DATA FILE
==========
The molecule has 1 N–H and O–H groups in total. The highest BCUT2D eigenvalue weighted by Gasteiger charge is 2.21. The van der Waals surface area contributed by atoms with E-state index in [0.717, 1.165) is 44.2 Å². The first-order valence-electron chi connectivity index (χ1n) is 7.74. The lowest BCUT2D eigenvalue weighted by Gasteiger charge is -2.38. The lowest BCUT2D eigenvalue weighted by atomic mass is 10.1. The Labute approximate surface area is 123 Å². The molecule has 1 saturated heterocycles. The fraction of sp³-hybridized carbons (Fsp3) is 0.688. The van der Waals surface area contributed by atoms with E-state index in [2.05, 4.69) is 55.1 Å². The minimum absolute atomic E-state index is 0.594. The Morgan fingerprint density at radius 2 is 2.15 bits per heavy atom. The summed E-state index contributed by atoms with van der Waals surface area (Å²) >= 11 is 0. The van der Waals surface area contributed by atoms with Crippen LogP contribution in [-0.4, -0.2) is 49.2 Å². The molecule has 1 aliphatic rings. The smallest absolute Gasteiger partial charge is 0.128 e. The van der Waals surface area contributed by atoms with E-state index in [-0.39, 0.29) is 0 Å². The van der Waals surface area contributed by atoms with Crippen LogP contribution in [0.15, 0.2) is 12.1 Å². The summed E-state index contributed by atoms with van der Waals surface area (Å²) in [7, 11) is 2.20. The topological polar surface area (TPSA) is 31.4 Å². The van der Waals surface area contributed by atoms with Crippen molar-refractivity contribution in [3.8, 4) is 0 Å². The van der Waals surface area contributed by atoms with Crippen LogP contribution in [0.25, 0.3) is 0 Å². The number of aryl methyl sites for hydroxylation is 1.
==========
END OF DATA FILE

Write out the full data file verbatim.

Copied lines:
The molecule has 1 N–H and O–H groups in total. The highest BCUT2D eigenvalue weighted by Gasteiger charge is 2.21. The van der Waals surface area contributed by atoms with E-state index in [0.717, 1.165) is 44.2 Å². The first-order valence-electron chi connectivity index (χ1n) is 7.74. The lowest BCUT2D eigenvalue weighted by Gasteiger charge is -2.38. The lowest BCUT2D eigenvalue weighted by atomic mass is 10.1. The Labute approximate surface area is 123 Å². The molecule has 1 saturated heterocycles. The fraction of sp³-hybridized carbons (Fsp3) is 0.688. The van der Waals surface area contributed by atoms with E-state index in [2.05, 4.69) is 55.1 Å². The minimum absolute atomic E-state index is 0.594. The Morgan fingerprint density at radius 2 is 2.15 bits per heavy atom. The summed E-state index contributed by atoms with van der Waals surface area (Å²) >= 11 is 0. The van der Waals surface area contributed by atoms with Crippen LogP contribution in [-0.4, -0.2) is 49.2 Å². The molecule has 1 aliphatic rings. The smallest absolute Gasteiger partial charge is 0.128 e. The van der Waals surface area contributed by atoms with E-state index in [-0.39, 0.29) is 0 Å². The van der Waals surface area contributed by atoms with Crippen LogP contribution in [0.15, 0.2) is 12.1 Å². The summed E-state index contributed by atoms with van der Waals surface area (Å²) in [7, 11) is 2.20. The topological polar surface area (TPSA) is 31.4 Å². The van der Waals surface area contributed by atoms with Crippen molar-refractivity contribution in [3.8, 4) is 0 Å². The van der Waals surface area contributed by atoms with Crippen LogP contribution in [0.25, 0.3) is 0 Å². The number of aryl methyl sites for hydroxylation is 1.